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Polite Society Hardcover – 21 Aug 2018
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'Witty, smart, compelling' (Kamila Shamsie)
'A fine and funny novel . . . Rao has a great eye for absurd detail and a sensitive ear for what's not said. Polite Society is anything but polite' (Mohammed Hanif)
'Imagine Pride and Prejudice and Zombies, only funnier (and more terrifying thanks to all the Delhi socialites)' (Fatima Bhutto)
'Here is an utterly gripping, beautifully narrated and refreshingly inventive tale about India. Polite Society is not just a luminous work of art, it's a masterwork that tells you why Rao is such an important raconteur of our time' (Anees Salim)
'An unputdownable jewel of a novel by a writer of astonishing talent' (Sonia Faleiro)
'Rao's writing sneaks up on you. It's quiet, funny, warm. This book is about societal mores and power but it is also about angst and the unsaid' (Deepak Unnikrishnan)
About the Author
Mahesh Rao is the author of the Smoke Is Rising, which won the Tata First Book Award for fiction and was shortlisted for the Shakti Bhatt First Book Prize and the Crossword Award and One Point Two Billion.
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So, we know “Polite Society” is modelled after Emma by Austen. Austen brings it out in us – as writers and readers to take the imaginary baton and pass it on, keep passing it on, and more so till something can be done with it. When something isn’t Aisha (thank God for that) or even Bride and Prejudice (thank Heavens, I left in the interval), and something then becomes a Bridget Jones’ Diary (the sequel was a disaster) or even Polite Society (the right turn on the 75th page or so).
“Polite Society” is an out and out, witty and most certainly a satire that you just cannot put down after a couple of chapters in. Might I also add, that it is dangerous and quite risky to adapt an Austen novel. It isn’t about the time or the characters or even relevance (some works are universal and break through barriers of time, no matter what), it is about the urgency, the speed, the context needs to drive fast in this time and age and not languid as Emma or Mansfield Park is. Rao takes care of that aspect brilliantly.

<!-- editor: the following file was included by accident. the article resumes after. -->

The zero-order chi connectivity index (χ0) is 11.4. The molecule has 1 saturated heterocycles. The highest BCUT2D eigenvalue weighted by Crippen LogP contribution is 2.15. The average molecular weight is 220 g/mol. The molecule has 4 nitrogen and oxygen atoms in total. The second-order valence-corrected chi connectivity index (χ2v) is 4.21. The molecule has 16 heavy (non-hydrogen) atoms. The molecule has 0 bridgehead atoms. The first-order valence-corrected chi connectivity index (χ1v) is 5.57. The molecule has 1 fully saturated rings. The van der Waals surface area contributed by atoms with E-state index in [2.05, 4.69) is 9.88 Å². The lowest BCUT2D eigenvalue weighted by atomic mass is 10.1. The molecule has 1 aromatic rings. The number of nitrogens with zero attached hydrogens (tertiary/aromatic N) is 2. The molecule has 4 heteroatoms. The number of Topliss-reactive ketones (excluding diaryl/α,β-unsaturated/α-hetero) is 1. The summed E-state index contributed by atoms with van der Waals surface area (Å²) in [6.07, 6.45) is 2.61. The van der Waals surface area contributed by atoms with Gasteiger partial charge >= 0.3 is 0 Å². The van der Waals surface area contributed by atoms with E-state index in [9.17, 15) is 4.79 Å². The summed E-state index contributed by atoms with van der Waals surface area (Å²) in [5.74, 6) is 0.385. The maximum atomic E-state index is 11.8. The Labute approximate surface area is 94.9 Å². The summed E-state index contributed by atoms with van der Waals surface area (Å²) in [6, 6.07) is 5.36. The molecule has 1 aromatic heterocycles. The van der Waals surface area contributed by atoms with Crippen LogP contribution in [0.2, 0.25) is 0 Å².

Set in contemporary Lutyens’ Delhi, we meet Ania Khurana, a native of Prithviraj Road. From the first page, you know that you have bumped into Emma. Miss Taylor is Renu bua, Ania’s unmarried aunt who she eventually sets up with Colonel Rathore. Dimple of course is modelled after Miss Harriet who is Ania’s special project to work on. Mr. Knightley is Dev, a close friend of the Khuranas. And the stage is set, well almost.
We all then know how it proceeds, don’t we? Ania is a 20-something who just is a meddler and thinks she can make matches, after she sets up her aunt with Colonel Rathore. All she wants now is to find a great match for Dimple, which of course she fails at miserably. So, what is different in this book you ask? Isn’t it just like Emma? Well, I revere Austen and everything she ever wrote, including her letters. I think for the major part so does Rao. Actually, throughout the book that is.
Till the third portion of the book when things become darker and oh so yummy! There are a lot of twists and turns which as a reader you will not see coming and which as a reviewer, I just cannot disclose (spoilers and all that, you know). The framework of Emma is intact, and yet Rao has given himself and the characters more than enough room to play and act out on their own. The style of writing also veers right from the very beginning – an almost mocking tone used for Lutyens’ Delhi and what they represent. Unlike Austen, who wrote in the third person, Rao takes the route of making his characters visible – they are transparent to the reader and have the much-needed gravitas.
At the same time in “Polite Society”, Rao’s maturity comes from the auxiliary factors – the sights, the smells, the touch and what Delhi and its people are made of. There is the sense of discomfort present in all characters – it’s as though they are aware of their shortcomings and flaws and yet will never call them out for what they are. There are neat sub-plots, that when mingle as well do not cause confusion or stir up a storm for the reader.
What is also of interest is how Rao’s characters demand empathy and in more than one-way Mahesh Rao gives it to them straight up. Whether it is Dimple’s dilemma at balancing Ania’s decisions and hers at the same time, or Ania’s failed attempts over and over again, there is always empathy. There are no caricaturist Austen-inspired genteel creatures so to say. The world of Lutyens’ Delhi as presented in “Polite Society” is cleverly funny and satirical, though sometimes it might feel a tad bit exaggerated. There is a lot of back and forth in the plot structure and sometimes internalisation, but it is needed to propel the book. All in all, “Polite Society” is a very interesting and dynamic read, which most of the times comes into its own, and away from the shadow of Austen.